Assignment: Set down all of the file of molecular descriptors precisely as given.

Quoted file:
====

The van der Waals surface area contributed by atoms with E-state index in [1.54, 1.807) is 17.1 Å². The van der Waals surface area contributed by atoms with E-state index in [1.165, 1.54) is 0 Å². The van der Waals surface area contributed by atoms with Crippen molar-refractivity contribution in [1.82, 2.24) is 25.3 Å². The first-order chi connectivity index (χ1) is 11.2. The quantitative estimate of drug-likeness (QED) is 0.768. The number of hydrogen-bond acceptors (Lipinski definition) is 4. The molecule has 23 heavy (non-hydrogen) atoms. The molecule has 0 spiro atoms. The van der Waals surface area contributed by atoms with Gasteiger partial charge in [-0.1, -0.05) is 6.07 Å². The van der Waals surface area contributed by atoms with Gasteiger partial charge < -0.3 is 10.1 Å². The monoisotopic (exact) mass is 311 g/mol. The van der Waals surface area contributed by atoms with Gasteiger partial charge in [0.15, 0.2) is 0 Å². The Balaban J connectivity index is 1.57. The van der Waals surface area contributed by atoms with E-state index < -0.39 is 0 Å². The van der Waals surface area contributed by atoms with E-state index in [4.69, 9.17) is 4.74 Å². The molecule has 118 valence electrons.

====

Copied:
The van der Waals surface area contributed by atoms with E-state index in [1.54, 1.807) is 17.1 Å². The van der Waals surface area contributed by atoms with E-state index in [1.165, 1.54) is 0 Å². The van der Waals surface area contributed by atoms with Crippen molar-refractivity contribution in [1.82, 2.24) is 25.3 Å². The first-order chi connectivity index (χ1) is 11.2. The quantitative estimate of drug-likeness (QED) is 0.768. The number of hydrogen-bond acceptors (Lipinski definition) is 4. The molecule has 23 heavy (non-hydrogen) atoms. The molecule has 0 spiro atoms. The van der Waals surface area contributed by atoms with Gasteiger partial charge in [-0.1, -0.05) is 6.07 Å². The van der Waals surface area contributed by atoms with Gasteiger partial charge < -0.3 is 10.1 Å². The monoisotopic (exact) mass is 311 g/mol. The van der Waals surface area contributed by atoms with Gasteiger partial charge in [0.15, 0.2) is 0 Å². The Balaban J connectivity index is 1.57. The van der Waals surface area contributed by atoms with E-state index < -0.39 is 0 Å². The van der Waals surface area contributed by atoms with E-state index in [4.69, 9.17) is 4.74 Å². The molecule has 118 valence electrons.